The Brueggeman Center for Dialogue has been a convening force for critical inquiry and discussion for many years. Working within the Xavier University campus, the greater Cincinnati area, and beyond, the Brueggeman Center models the power and practice of dialogue. At times, this involves bringing together like-intentioned people and organizations to work together to build understanding and effect change. Other times, the Center provides the opportunity for sharing differing viewpoints so that voices may be heard and all may learn. This culture of critical inquiry exposes students to the complexities of thoroughly understanding an issue from all sides. Students see how scholars and activists work with others, especially when ideological differences exist. They learn how to frame assertions and arguments from a foundation of logic and facts, especially when passions run high. In a world of intentionally divisive rhetoric, the Brueggeman Center actively creates a safe space where thoughtful disagreement is taught and encouraged as a way to bring people together. Scott Chadwick, Provost and Chief Academic Officer, Xavier University 2011-2016, Currently Senior Advisor, American Achieves.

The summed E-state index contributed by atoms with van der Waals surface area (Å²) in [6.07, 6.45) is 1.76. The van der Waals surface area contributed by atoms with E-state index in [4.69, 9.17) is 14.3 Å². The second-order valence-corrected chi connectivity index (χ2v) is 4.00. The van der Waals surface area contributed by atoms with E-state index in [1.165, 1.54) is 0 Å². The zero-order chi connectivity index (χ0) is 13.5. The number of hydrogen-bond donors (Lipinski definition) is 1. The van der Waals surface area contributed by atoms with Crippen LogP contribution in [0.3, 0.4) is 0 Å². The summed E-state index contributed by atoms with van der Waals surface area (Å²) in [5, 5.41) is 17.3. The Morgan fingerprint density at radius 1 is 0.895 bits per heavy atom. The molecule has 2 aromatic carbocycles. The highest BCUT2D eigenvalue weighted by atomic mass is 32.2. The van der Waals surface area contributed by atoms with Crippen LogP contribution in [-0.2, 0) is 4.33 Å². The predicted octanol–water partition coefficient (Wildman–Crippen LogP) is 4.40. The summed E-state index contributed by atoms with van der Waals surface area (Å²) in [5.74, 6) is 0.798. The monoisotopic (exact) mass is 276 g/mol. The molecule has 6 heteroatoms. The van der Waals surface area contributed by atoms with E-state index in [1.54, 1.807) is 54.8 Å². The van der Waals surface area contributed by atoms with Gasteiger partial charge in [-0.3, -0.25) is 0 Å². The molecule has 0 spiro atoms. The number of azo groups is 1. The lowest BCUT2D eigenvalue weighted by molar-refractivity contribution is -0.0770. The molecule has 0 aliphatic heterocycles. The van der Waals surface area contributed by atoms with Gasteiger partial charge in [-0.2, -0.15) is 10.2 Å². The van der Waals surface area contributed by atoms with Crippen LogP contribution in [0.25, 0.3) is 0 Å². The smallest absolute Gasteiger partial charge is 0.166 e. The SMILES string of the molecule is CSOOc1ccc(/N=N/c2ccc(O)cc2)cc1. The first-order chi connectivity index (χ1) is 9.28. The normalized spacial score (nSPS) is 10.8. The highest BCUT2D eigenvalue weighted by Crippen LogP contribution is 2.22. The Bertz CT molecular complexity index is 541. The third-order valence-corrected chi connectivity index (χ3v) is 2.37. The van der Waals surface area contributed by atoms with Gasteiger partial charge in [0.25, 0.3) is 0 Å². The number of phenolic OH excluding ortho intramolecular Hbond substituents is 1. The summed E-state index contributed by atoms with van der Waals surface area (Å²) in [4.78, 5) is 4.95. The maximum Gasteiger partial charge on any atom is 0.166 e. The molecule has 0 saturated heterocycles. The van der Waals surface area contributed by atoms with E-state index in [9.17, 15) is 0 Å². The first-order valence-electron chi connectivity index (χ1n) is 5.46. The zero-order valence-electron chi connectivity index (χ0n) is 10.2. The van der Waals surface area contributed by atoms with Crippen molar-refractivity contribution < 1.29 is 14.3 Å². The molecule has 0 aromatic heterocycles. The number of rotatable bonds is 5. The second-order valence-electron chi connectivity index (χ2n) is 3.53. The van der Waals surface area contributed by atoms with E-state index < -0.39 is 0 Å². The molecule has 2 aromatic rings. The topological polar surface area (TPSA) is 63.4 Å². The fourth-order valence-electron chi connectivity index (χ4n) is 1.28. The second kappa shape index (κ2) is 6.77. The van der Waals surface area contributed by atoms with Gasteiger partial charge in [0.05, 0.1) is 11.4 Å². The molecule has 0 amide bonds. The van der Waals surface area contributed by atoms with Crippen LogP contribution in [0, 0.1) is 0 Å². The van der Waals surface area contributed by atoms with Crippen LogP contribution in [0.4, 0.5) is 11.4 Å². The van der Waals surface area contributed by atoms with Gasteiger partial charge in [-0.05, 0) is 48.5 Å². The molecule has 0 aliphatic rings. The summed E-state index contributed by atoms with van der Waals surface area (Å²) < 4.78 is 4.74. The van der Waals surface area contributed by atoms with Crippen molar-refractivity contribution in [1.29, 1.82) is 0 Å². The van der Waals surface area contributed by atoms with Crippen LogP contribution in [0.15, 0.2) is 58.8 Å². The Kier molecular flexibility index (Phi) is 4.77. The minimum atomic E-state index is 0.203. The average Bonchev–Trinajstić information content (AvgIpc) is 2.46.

"Center for Dialogue" is more than a name; it is a sacred mission that engenders partnerships. One such partnership is represented by the Jewish Foundation Fellows project between the Brueggeman Center for Dialogue and the Hebrew Union College - Jewish Institute of Religion. From 2012-2019 rabbinical students have been mentored by James Buchanan and among the projects they pursued were the co-creation of a website to host the interfaith activities in greater Cincinnati, the development of multi-faith study programs for young adults and sponsoring a coalition of religious leaders to learn about responding to domestic violence ad sexual abuse. The relationship between HUC-JIR and the Brueggeman Center for Dialogue has borne sweet fruit as rabbinical students have brought the skills they acquired from their learning experiences into their emerging rabbinates. "The holy is greater than the sum of its parts" is a true and telling statement based on the partnership between HUC-JIR and Xavier University's Brueggeman Center for Dialogue. We hope to continue to pursue shared, sacred meaning and spread learning, justice and peace throughout Cincinnati and beyond. Rabbi Jan Katsew, Director of Service Learning, Hebrew Union College-Jewish Institute of Religion